It is so important that the United Nations High Commissioner for Human Rights recognizes “the right of the child to rest and leisure, to engage in play and recreational activities appropriate to the age of the child and to participate freely in cultural life and the arts.” Apparently, the media, moms, doctors and scientists also share that view (and did you know that there is even an American Journal of Play?). Athletics and other organized sports are invaluable for children. We can also agree that increasing the amount of time our kids spend actively and freely playing is good for their physical and mental health, development and independence. Yet despite these benefits, free play among U.S. children has dropped significantly in recent decades.
It’s tempting to blame this decline in free play solely on “the seductive qualities of television and, more recently, computer games and Internet activities,” but we also know that parents are often fearful of sending kids outside to play without supervision. Remember hearing, “go play outside and come home when the streetlights come on?” I heard that as a kid growing up in the suburbs. Whether or not we had that experience, it’s no more than nostalgia now. Justified or not, we have developed a heightened sense of “stranger danger,” and many families face threats to their children’s safety near their homes, like high-speed traffic, drug deals within view, gang violence and the fear of police harassment, particularly in low-income communities of color.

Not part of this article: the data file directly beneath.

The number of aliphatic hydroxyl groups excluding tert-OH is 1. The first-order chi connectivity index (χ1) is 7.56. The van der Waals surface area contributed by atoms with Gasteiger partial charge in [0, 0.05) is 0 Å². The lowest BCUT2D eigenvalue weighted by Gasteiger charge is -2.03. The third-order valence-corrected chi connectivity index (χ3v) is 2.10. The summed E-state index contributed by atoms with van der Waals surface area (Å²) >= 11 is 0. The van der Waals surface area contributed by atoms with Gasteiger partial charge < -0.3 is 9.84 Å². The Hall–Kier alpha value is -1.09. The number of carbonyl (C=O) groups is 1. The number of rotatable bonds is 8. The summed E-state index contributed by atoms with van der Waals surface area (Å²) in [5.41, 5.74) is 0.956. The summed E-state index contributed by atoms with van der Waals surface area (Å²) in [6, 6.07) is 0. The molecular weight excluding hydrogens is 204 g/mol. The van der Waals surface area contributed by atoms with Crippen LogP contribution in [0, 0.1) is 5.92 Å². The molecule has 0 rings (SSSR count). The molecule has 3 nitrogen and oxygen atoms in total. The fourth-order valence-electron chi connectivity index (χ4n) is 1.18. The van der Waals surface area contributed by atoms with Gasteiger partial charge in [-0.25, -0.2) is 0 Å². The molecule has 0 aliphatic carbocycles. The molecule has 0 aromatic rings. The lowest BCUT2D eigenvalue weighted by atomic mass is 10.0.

For all of these efforts, safety should be top of mind: families will stay home if parents don’t feel comfortable. Admittedly, what constitutes a safe and active play space for children is in the eye of the beholder, and consensus on what’s best can be hard to come by. For example, when my ALBD colleague, Fay Gibson, recently blogged about the lack of safety on the streets of disadvantaged communities, we reacted very differently to the same image, shown left. I felt nostalgic when I saw the photo because I grew up playing ball in the street in front of my house in the suburbs. I remembered summertime and fun with friends. But Fay recalls a different experience, as described in her blog, of young people’s routine exposure to violence within their own neighborhoods. That exposure, Fay explains, is not limited to the past. I recognize that the privilege I had to enjoy my youth without constant danger is not something that all families share.
Fay calls on us to act for total health for all. I agree and hope that we include safe play as an indicator of total health in communities, parks and child care centers, whether they are in middle-class suburbs or low-income urban neighborhoods.
 American Journal of Play, Volume 3, Number 4. © 2011 by The Strong. Contact Peter Gray at email@example.com. Accessed at http://www.journalofplay.org/sites/www.journalofplay.org/files/pdf-articles/3-4-article-gray-decline-of-play.pdf